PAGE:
Featured Research

from universities, journals, and other organizations

Donating to disaster victims: What makes us reach for our wallets?

Date:
January 14, 2011
Source:
University of Royal Holloway London
Summary:
New research has revealed that people are more likely to donate to victims of disasters that are perceived to have natural causes, such as floods or earthquakes, rather than humanly caused factors.

New research by academics at Royal Holloway, University of London has revealed that people are more likely to donate to victims of disasters that are perceived to have natural causes, such as floods or earthquakes, rather than humanly caused factors.

The findings show that people are more willing to part with their cash for victims of disasters such as the Tsunami, Haiti earthquake or more recently the floods in Australia and Brazil. But there is a reluctance to donate to victims of humanly caused events such as wars or civil conflict, such as the Darfur crisis, because those victims are blamed more for their plight even if they are objectively blameless.

Dr Hanna Zagefka, from the Department of Psychology at Royal Holloway, explains: "In line with the 'Just World Belief' hypothesis, people have an inherent need to believe that the world is just, and so the suffering of innocents calls into question this just world belief. In order to protect it, people try to construe suffering as just whenever possible, and generally humanly caused events provide more opportunity for victim blame than naturally caused events. In addition, the research shows that victims of natural disasters are generally also perceived to make more of an effort to help themselves, and people like to 'reward' those who are proactive by donating to them."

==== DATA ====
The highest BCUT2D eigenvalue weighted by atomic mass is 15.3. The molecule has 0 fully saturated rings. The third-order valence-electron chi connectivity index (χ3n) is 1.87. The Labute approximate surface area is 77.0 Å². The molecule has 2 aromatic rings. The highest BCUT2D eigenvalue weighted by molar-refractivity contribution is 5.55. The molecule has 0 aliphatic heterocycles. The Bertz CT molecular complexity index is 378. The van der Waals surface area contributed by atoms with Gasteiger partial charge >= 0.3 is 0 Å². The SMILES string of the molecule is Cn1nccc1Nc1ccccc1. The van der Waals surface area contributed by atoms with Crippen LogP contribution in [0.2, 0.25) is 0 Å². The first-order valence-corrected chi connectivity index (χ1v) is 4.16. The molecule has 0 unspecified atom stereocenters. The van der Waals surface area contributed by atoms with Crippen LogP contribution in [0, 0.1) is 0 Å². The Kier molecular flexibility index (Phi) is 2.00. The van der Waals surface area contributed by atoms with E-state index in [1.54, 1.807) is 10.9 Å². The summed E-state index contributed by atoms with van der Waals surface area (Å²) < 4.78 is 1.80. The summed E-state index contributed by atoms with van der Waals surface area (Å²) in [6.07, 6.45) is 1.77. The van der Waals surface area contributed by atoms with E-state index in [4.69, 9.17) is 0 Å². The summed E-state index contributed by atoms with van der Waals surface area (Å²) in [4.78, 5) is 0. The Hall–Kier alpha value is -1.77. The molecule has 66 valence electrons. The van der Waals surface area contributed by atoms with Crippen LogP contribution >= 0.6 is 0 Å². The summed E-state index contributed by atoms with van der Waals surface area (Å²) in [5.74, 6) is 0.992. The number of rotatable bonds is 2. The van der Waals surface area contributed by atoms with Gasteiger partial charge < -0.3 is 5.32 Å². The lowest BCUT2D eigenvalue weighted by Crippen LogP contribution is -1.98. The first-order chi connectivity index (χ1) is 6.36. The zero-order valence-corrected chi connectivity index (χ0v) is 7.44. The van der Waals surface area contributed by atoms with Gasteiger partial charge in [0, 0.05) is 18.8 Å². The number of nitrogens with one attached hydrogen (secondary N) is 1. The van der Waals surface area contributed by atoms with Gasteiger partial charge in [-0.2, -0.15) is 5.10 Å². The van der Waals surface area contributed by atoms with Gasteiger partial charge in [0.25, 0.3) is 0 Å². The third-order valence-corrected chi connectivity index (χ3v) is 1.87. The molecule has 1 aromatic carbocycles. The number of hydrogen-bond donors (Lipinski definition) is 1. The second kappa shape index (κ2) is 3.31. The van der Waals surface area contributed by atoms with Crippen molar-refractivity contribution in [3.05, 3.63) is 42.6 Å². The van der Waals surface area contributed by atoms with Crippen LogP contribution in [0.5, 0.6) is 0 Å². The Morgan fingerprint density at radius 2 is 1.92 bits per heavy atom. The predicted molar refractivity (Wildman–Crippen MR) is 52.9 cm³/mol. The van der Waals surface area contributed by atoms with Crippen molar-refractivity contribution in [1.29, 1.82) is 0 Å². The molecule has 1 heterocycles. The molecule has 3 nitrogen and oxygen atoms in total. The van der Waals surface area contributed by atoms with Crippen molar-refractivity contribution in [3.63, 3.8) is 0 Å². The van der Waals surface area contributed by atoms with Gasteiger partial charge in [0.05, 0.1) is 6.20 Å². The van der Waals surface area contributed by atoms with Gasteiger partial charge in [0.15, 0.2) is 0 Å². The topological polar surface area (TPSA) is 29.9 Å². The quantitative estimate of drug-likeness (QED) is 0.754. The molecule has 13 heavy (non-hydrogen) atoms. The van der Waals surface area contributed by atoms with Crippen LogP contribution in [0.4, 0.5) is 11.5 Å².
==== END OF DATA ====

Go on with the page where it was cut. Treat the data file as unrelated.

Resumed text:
The researchers say people's decisions about where they put their money are influenced by psychological processes they are not necessarily aware of and this study can provide important tools to help design more effective relief appeals for those victims which are usually forgotten.

Dr Zagefka explains: "Charity appeals for humanly caused disasters could explicitly stress that even though an armed conflict is going on, the victims are impartial civilians who did not trigger the fighting. Similarly, appeals could stress that victims are making an effort to help themselves. This last idea might be particularly helpful, given that many appeals in the past have tended to portray victims as lethargic and passive, presumably to underscore their neediness. Our results suggest that such a portrayal might actually be counterproductive."

The research has been funded by an Economic and Social Research Council grant.


Story Source:

The above story is based on materials provided by University of Royal Holloway London. Note: Materials may be edited for content and length.


Cite This Page:

University of Royal Holloway London. "Donating to disaster victims: What makes us reach for our wallets?." ScienceDaily. ScienceDaily, 14 January 2011. <www.sciencedaily.com/releases/2011/01/110114082432.htm>.